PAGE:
RTS Thames Valley

Thames Valley: Carols from King’s

Credit: BBC

Carols from King’s, which was first televised in 1954, is a well-oiled machine in normal years, but this year the production team had to work under Covid-19 restrictions.

“It became very clear early on that we would not have a congregation,” recalled Taylor, who was talking to RTS Thames Valley’s Tim Marshall, a former BBC head of events. 

The challenge, he continued, was “to reflect the congregational style and make it still feel like a church service, rather than a Christmassy Songs of Praise”.

RTS Thames Valley celebrates subtitling on the 40th anniversary of Life on Earth

An RTS Thames Valley event in early December celebrated this anniversary with contributions from subtitling experts and Dawn Jones, a subtitle user. 

“I’m exhausted at the end of the day from the effort it takes to engage with real life, so it’s lovely to come home, turn the telly and the subtitles on and relax,” said Jones, who was born hard of hearing.

RTS Thames Valley looks at the rise of esports

League of Legends World Championship 2019 (Credit: Riot Games)

In 2019, e-sports audiences reached 443 million worldwide, revealed Guillaume Neveux, business development manager, EMEA, at EVS Broadcast Equipment. They are predicted to rise to 495 million this year and 646 million in 2023. Revenues are expected to pass $1.1bn this year.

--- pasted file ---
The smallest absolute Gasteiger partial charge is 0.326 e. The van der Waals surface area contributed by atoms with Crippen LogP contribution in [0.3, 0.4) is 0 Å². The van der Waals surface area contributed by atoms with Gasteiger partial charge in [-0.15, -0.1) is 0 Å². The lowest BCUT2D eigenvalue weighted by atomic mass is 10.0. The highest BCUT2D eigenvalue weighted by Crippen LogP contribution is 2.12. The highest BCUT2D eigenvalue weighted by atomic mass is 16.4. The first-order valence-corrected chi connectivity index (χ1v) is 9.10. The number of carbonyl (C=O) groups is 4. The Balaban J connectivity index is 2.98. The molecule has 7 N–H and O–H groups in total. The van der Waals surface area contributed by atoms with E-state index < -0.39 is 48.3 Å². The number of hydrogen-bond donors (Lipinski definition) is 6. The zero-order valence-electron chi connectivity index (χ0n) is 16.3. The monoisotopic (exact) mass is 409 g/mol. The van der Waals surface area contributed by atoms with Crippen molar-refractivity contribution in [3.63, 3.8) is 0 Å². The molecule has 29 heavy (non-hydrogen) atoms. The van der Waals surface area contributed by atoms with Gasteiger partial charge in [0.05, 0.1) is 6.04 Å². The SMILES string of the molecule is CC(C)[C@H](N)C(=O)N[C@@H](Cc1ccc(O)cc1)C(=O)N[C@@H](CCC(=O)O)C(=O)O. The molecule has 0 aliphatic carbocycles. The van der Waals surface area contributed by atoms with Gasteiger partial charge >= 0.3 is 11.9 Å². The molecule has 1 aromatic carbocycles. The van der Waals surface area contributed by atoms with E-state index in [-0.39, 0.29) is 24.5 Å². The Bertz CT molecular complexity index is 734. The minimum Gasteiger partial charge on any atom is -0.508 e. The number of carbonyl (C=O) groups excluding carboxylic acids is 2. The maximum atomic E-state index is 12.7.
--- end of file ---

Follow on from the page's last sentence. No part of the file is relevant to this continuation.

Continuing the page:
“More than 100 million people watched the [battle arena game] League of Legends World Championship, cementing its place as the most popular e-sport,” said Neveux.

RTS Thames Valley explores how broadcasters are changing working practices

In late May, the BBC Academy’s Marc Settle explained how to turn a mobile phone into a complete newsgathering solution during an RTS Thames Valley webinar, “Get your mojo working!”

Opening with an online audience poll, Settle asked how many of his audience were using Android or Apple iOS mobile. Two thirds said iOS, one third Android. “This is the complete inverse of the general population. Out there in the real world it’s predominantly Android, but in media environments it’s much more iOS,” he said.